Open Access Te Herenga Waka-Victoria University of Wellington
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Revitalization and gentrification in Newtown: Can urban regeneration strengthen an existing community?

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posted on 2021-11-23, 12:11 authored by Wilson, Jennifer Bernice

This thesis examines gentrification and the process of urban regeneration through proposing an adaption of a modernist heritage building in Newtown, Wellington, New Zealand to prevent the displacement of an existing community. Council policies for urban regeneration support future residential development in Newtown (eg. Adelaide Road – Planning for the Future, Wellington Urban Growth Plan 2014-2043, NZ Transport Agency (Let’s Get Wellington Moving Project)) and, as funding is geared towards upgrading the city to become more liveable, private investment will potentially occur. These initiatives may attract affluent user groups, increasing the likelihood of lower income residents becoming displaced. Newtown therefore is a suburb where existing residents may be displaced as gentrification occurs. Although there have been studies on urban regeneration and the effects of gentrification in Wellington, none have attempted to offer a built environment design solution to mitigate the adverse effects of gentrification on an existing community in Wellington.  The Riddiford Building, which is part of an Institutional Precinct - a hospital site, and may be demolished. This thesis argues that building adaption to accommodate a new user group for this building is feasible and could save a building with cultural significance from demolition. Further, the building could accommodate students and lower socio-economic occupants in order to prevent the displacement of existing Newtown residents.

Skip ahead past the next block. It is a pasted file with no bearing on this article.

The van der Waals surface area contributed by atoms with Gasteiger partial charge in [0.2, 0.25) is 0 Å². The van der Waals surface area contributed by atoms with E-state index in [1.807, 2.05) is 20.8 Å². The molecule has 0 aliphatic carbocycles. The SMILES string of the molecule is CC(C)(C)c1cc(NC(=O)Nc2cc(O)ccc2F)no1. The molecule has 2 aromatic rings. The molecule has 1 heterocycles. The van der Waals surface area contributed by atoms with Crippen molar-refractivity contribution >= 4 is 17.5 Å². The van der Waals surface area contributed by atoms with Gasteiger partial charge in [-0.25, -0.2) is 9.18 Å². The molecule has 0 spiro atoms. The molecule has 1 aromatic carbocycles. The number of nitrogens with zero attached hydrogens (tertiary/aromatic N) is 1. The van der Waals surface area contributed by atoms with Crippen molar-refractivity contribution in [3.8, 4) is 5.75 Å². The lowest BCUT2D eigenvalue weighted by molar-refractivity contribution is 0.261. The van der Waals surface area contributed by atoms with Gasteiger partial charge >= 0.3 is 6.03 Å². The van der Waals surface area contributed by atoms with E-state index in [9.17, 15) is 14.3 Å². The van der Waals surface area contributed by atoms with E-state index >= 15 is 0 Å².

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Date of Award



Te Herenga Waka—Victoria University of Wellington

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Author Retains Copyright

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Degree Grantor

Te Herenga Waka—Victoria University of Wellington

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Degree Name

Master of Architecture (Professional)

ANZSRC Type Of Activity code

970112 Expanding Knowledge in Built Environment and Design

Victoria University of Wellington Item Type

Awarded Research Masters Thesis



Victoria University of Wellington School

School of Architecture


McCarthy, Christine